I’ll start this post with a question: has any NFL team ever had such a cruel ending to their season in back to back years as the Saints? In 2017, they were 24-23 up in the divisional round and had the Vikings 3rd & 10 on their 39 yard line with 10 seconds left before Case Keenum found Stefon Diggs for the Minneapolis Miracle. Fast forward 53 weeks and the Saints are driving to take the lead with a field goal and run the clock down against the Rams. On 3rd down, Brees looks to have found Tommylee Lewis for an easy completion before Nickel Robey-Coleman assaulted the receiver, uncalled, stopping the clock and leaving the Rams plenty of time to get a field goal of their own and go on to earn a place in the Super Bowl in overtime.
All of this is an extended way of saying that New Orleans are a Super Bowl team in waiting. The window is closing, admittedly, as Drew Brees enters the season aged 40, which clearly became a problem later in last season. Outside of Brees’ gradual decline the Saints are running on all cylinders, they kept all of their main talent in house and added Jared Cook at Tight End, who will be a big step up and reduces the workload of Josh Hill.
While the Saints are clearly focusing on the present, and that is obvious with how they are using draft picks to trade for experienced players rather than focusing on developing for life after Brees. However, with the five picks they did make in the 2019 draft, they added real talent, steals in fact, in certain positions later in the draft. Erik McCoy will be a big factor at Centre, allowing the relatively immobile Brees to keep his eyes down the field rather than the oncoming rush. Chauncey Gardner-Johnson will add depth to the secondary as a movable chess piece on subpackages.
What about the competition? Ultimately New Orleans didn’t win the NFC last year, but they were very close. In terms of getting in to the playoffs, the Saints have a challenging division, but I would be surprised to see the Falcons or Panthers beat the Saints over the course of a 16 game season having faded badly in 2018, with five and seven game losing streaks respectively. The Buccaneers will be improved but are a season and a defence away from challenging for a division crown.
At the sharp end of the NFC, the Vikings, Cowboys, Seahawks and particularly the Eagles will expect to make a deep run but ultimately they need to make big strides or have everything fall their for them to be challenging late in January.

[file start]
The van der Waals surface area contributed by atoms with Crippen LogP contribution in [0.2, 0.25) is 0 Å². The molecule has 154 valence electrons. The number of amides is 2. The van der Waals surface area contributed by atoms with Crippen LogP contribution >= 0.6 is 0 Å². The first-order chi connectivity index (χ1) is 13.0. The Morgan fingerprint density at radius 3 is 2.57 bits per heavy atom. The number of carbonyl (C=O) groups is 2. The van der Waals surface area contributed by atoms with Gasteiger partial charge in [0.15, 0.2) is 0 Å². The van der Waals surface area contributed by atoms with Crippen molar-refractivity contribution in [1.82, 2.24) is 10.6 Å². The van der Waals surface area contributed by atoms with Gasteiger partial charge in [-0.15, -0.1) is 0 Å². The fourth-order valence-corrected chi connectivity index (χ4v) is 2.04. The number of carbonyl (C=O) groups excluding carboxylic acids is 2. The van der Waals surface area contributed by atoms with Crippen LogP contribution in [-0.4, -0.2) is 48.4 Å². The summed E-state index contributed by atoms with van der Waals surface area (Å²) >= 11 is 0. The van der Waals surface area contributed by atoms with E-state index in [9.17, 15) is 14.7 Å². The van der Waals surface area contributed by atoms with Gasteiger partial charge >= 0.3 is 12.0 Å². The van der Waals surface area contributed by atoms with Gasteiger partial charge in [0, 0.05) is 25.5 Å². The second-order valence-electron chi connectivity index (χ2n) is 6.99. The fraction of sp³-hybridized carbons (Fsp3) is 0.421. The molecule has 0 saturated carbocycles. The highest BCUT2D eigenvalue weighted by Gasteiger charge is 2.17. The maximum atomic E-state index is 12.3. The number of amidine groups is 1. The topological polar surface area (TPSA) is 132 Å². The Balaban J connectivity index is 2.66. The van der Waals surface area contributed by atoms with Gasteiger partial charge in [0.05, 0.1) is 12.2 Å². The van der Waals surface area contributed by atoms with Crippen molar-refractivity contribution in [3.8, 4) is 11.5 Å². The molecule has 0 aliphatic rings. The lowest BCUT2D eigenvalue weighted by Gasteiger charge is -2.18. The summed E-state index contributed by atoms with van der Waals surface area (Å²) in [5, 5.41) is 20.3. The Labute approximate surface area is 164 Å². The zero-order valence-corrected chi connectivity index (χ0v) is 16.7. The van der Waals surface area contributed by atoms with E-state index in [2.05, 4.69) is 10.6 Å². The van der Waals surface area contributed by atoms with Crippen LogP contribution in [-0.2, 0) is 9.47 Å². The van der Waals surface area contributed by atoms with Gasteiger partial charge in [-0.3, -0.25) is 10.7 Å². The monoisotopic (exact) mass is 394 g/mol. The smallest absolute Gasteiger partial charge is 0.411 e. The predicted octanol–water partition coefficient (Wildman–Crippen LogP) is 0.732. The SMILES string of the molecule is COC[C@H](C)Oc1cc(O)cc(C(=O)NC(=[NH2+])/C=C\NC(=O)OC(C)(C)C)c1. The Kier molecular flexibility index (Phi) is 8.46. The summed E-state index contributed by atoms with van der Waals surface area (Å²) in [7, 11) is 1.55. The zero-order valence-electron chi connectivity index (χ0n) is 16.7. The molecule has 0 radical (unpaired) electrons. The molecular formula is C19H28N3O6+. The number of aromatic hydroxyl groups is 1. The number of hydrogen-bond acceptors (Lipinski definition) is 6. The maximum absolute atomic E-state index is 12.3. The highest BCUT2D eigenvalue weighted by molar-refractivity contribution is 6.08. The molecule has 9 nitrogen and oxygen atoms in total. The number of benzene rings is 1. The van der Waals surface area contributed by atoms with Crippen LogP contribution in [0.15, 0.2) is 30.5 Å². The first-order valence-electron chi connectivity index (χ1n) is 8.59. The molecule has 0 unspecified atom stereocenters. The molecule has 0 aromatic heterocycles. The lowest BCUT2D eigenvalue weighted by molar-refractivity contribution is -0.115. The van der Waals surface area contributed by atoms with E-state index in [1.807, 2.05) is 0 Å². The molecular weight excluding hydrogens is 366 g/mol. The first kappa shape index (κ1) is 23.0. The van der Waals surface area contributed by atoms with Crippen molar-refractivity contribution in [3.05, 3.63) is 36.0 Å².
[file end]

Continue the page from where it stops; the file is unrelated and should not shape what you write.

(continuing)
That leaves the Rams and the Bears as the biggest threats and arguably both have lost more than the Saints over the offseason. As reigning NFC champions, the Rams have a target on their back but have lost some of their luxury talent like Ndamukong Suh as they have to start paying their talented younger players. There are big injury concerns around Cooper Kupp and Todd Gurley for differing knee issues, and it will be interesting to see how they are managed over the course of the season. Most concerning though is that it looks like Jared Goff has, to an extent, been found out, particularly when the receivers are depleted.
As for the Bears, their loss is more on the sidelines, as Vic Fangio is no longer guiding their dominant defence. There is clear talent in the likes of Eddie Jackson and Khalil Mack but it will need knitting together by Chuck Pagano. On offence, Jordan Howard was effectively replaced by David Montgomery and they have good receiving corps but they face the same question as the Rams, is Mitch Trubisky the truck guiding this team or a trailer behind it?
So, are the Saints favourites? The simple answer is yes. The real answer is yes, if – and it is a big if – Drew Brees’ arm lasts the season. Ironically the three main NFC challengers all appear to be most limited by Quarterback of all positions. Gone are the days that Brees could throw for 5000 yards with ease, the past two he has been closer to 4000 (4334 in 2017 and 3992 in 2018, though he was rested in week 17). While the jaw-dropping number are diminishing, Brees is still playing good football, with his second highest yards per play average and his fewest ever interceptions with five, as well as 32 touchdowns in 2018. The challenge for the Saints will be keeping the locker room harmony for a third straight year and Drew Brees playing his best football later in the season and playoffs, not in October, because in reality this may be their last shot at Super Bowl glory.